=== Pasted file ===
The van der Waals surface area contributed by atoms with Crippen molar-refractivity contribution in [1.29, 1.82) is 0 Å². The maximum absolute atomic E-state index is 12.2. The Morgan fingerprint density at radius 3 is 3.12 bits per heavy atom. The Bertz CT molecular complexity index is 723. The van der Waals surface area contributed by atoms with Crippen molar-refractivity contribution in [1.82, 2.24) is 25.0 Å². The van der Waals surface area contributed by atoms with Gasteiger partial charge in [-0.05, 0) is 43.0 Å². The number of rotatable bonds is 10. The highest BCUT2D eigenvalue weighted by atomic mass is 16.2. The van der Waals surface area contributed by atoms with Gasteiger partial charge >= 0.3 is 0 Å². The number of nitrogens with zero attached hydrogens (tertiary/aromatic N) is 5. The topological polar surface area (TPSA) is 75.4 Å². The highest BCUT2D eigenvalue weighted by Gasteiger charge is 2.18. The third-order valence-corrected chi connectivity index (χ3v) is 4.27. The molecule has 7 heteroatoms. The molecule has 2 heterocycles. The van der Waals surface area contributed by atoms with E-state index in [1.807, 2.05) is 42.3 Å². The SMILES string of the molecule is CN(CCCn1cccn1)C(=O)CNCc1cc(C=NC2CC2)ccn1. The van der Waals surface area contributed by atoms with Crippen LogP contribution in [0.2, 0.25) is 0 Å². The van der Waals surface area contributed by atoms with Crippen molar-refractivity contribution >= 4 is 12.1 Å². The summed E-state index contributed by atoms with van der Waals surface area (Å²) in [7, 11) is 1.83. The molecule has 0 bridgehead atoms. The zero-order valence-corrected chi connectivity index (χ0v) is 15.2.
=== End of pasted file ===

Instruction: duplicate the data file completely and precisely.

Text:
The van der Waals surface area contributed by atoms with Crippen molar-refractivity contribution in [1.29, 1.82) is 0 Å². The maximum absolute atomic E-state index is 12.2. The Morgan fingerprint density at radius 3 is 3.12 bits per heavy atom. The Bertz CT molecular complexity index is 723. The van der Waals surface area contributed by atoms with Crippen molar-refractivity contribution in [1.82, 2.24) is 25.0 Å². The van der Waals surface area contributed by atoms with Gasteiger partial charge in [-0.05, 0) is 43.0 Å². The number of rotatable bonds is 10. The highest BCUT2D eigenvalue weighted by atomic mass is 16.2. The van der Waals surface area contributed by atoms with Gasteiger partial charge >= 0.3 is 0 Å². The number of nitrogens with zero attached hydrogens (tertiary/aromatic N) is 5. The topological polar surface area (TPSA) is 75.4 Å². The highest BCUT2D eigenvalue weighted by Gasteiger charge is 2.18. The third-order valence-corrected chi connectivity index (χ3v) is 4.27. The molecule has 7 heteroatoms. The molecule has 2 heterocycles. The van der Waals surface area contributed by atoms with E-state index in [1.807, 2.05) is 42.3 Å². The SMILES string of the molecule is CN(CCCn1cccn1)C(=O)CNCc1cc(C=NC2CC2)ccn1. The van der Waals surface area contributed by atoms with Crippen LogP contribution in [0.2, 0.25) is 0 Å². The van der Waals surface area contributed by atoms with Crippen molar-refractivity contribution >= 4 is 12.1 Å². The summed E-state index contributed by atoms with van der Waals surface area (Å²) in [7, 11) is 1.83. The molecule has 0 bridgehead atoms. The zero-order valence-corrected chi connectivity index (χ0v) is 15.2.